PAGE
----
With the 60 flypast had come the rain. A light misting at first, it soon ramped up until it was steady drizzle. Despite the weather, Eddie Todd's brightly coloured Jet Provost took to the skies. He put on a superb Eddie Todd, flying sq....performance - I've never seen a JP display anything like it. At times he seemed to be hovering, and surely tested the boundaries of the JP's low-speed flight regime! Similarly precise control was demonstrated in the very different display of the Kia Cars aerobatic stunt team - that Cub pilot really wrings every bit of drama out of his landing-on-a-moving-trailer routine!

Valley under siegeOne thing about wet airshows is that you can at least be assured of some good spray when the Harrier is on, and we weren't disappointed. Taking off in a cloud of steam, and finishing his display in another one, the 20(R) Squadron display ship was excellent as ever. By now though the wet weather and cold were getting to the crowd, and plenty of people were leaving - that is, those that weren't queuing for the toilets. And my, what a queue...almost as long as the one on the road outside. Somebody miscalculated badly, and toilet provision was adequate for a few thousand people at most, not the 50,000 that turned up.

Back to the flying though, and a quick round-up of the notable acts...the Reds were as precise as always, but limited to their flat show by the low cloudbase. Warbird attendance was impressive given the weather, with two Spitfires and a Mustang, a Beech 17, the Blenheim and Lysander taking to the air. Sadly the far more modern Sea Vixen and Typhoon both cancelled because of the weather. Nuff said!

On the jet warbird front, we were treated to a superb display from Peter Helier's Hunter F6 (thankfully much closer to the crowd than at previous outings this year), Delta's Gnat and Hunter pair, a Vampire (nice display but rather distant) and de Havilland's yellow Venom, back in the air after its mishap at Biggin earlier in the year.

Pierce Brosnan...notFor the noisier side of things, the RAF provided the aforementioned Hawks, Reds and Harrier, plus Jaguar, Tornado, Nimrod and a Hawk airfield attack. Providing more explosions was the James Bond double act of BMW and L-39 - with a rather wet Bond double driving around being buzzed by the L-39 while explosions were set off in the background. Nicely done.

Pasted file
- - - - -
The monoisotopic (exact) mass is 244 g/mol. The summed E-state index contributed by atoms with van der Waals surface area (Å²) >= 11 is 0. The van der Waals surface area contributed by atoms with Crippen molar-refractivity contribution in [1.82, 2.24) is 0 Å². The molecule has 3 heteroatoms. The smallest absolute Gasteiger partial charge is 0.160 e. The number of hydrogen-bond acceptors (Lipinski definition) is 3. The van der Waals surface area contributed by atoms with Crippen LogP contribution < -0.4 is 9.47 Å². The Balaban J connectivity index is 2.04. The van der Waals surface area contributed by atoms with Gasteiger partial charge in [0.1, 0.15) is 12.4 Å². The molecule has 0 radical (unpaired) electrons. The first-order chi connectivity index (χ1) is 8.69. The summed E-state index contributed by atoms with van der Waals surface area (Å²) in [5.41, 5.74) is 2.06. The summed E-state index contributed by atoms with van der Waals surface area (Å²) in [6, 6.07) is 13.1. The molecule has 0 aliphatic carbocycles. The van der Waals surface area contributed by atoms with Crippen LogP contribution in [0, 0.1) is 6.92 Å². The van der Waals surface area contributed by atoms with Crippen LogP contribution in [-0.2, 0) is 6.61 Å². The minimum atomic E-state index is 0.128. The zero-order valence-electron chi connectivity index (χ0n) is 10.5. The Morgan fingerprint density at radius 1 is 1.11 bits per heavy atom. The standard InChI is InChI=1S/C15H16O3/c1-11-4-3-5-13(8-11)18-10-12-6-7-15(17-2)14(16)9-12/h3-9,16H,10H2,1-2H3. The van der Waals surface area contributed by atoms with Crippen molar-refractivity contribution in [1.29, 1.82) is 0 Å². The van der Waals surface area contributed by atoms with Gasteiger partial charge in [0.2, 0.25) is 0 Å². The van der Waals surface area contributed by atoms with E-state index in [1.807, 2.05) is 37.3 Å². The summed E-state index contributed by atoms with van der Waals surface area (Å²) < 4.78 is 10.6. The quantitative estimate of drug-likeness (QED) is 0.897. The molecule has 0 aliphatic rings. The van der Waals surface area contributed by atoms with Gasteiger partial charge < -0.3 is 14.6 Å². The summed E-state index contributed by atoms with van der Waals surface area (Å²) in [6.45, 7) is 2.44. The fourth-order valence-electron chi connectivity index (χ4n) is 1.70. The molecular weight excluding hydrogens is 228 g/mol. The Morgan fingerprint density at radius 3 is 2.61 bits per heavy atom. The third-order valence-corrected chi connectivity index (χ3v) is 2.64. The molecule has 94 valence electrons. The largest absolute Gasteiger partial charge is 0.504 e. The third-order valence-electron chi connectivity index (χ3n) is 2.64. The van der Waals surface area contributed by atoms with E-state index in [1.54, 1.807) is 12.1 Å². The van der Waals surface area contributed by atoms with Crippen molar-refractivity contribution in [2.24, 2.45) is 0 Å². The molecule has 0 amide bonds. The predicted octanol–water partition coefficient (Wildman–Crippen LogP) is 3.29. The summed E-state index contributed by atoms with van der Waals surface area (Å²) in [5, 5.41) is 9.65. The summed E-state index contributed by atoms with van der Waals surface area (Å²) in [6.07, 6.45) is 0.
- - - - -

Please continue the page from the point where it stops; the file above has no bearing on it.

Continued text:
While a yellow Sea King took to the air, it didn't display, and it soon became apparent that that was it - no more flying, just more and more rain. And then, the traffic nightmare... I'd been keeping an eye on one Land Rover that had been trying to leave since about 15:00, and by 17:00 it had only just moved out of sight. While I did a run round the static on the off-chance there was anything worth taking a photo of given the poor light, I spotted the same Landrover leaving the airfield - at 18:30! Anyway, not fancying a multi-hour queuing session, when I got back to my car I used every trick in the book to exit the airfield (perhaps I should buy up www.damiens-airshow-departure-tricks.com), and a mere 45 minutes later was enjoying a nice meal in a pub about ten miles away. For most, though, it was a nightmare crawl out of the airfield as the organisation once again failed to live up to expectations.

Vapour-tasticOverall, this was a seriously disappointing show. Lesser mortals left early, such was their disappointment, but having spent wads of cash on B&Bs and petrol, I was damned if I was going to leave even one minute before the show finished! If Valley are going to bring back the show as a regular one, they really need to get toilet provision and traffic sorted out, because it was without a doubt the worst I've ever seen on these two counts. Thankfully what flying there was (and there was more than at RIAT last year which had better weather, so well done for that) was pretty good, particularly that first JP display. Admission was also reasonable. So, nothing more to say - must try harder chaps!